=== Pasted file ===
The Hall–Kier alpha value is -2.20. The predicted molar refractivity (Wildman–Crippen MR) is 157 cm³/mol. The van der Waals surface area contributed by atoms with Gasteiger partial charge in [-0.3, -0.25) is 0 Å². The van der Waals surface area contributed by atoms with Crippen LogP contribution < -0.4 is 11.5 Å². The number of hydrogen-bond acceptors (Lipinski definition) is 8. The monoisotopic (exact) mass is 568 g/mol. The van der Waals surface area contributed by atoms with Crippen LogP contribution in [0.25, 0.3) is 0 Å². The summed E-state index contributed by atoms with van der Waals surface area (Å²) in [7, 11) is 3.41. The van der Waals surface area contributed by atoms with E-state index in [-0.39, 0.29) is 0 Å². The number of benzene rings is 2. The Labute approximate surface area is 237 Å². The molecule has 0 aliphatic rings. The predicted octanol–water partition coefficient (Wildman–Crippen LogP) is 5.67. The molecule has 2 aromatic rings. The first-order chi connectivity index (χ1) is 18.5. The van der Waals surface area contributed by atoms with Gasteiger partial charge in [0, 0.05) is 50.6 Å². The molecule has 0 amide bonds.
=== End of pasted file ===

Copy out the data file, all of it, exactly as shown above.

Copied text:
The Hall–Kier alpha value is -2.20. The predicted molar refractivity (Wildman–Crippen MR) is 157 cm³/mol. The van der Waals surface area contributed by atoms with Gasteiger partial charge in [-0.3, -0.25) is 0 Å². The van der Waals surface area contributed by atoms with Crippen LogP contribution < -0.4 is 11.5 Å². The number of hydrogen-bond acceptors (Lipinski definition) is 8. The monoisotopic (exact) mass is 568 g/mol. The van der Waals surface area contributed by atoms with Crippen LogP contribution in [0.25, 0.3) is 0 Å². The summed E-state index contributed by atoms with van der Waals surface area (Å²) in [7, 11) is 3.41. The van der Waals surface area contributed by atoms with E-state index in [-0.39, 0.29) is 0 Å². The number of benzene rings is 2. The Labute approximate surface area is 237 Å². The molecule has 0 aliphatic rings. The predicted octanol–water partition coefficient (Wildman–Crippen LogP) is 5.67. The molecule has 2 aromatic rings. The first-order chi connectivity index (χ1) is 18.5. The van der Waals surface area contributed by atoms with Gasteiger partial charge in [0, 0.05) is 50.6 Å². The molecule has 0 amide bonds.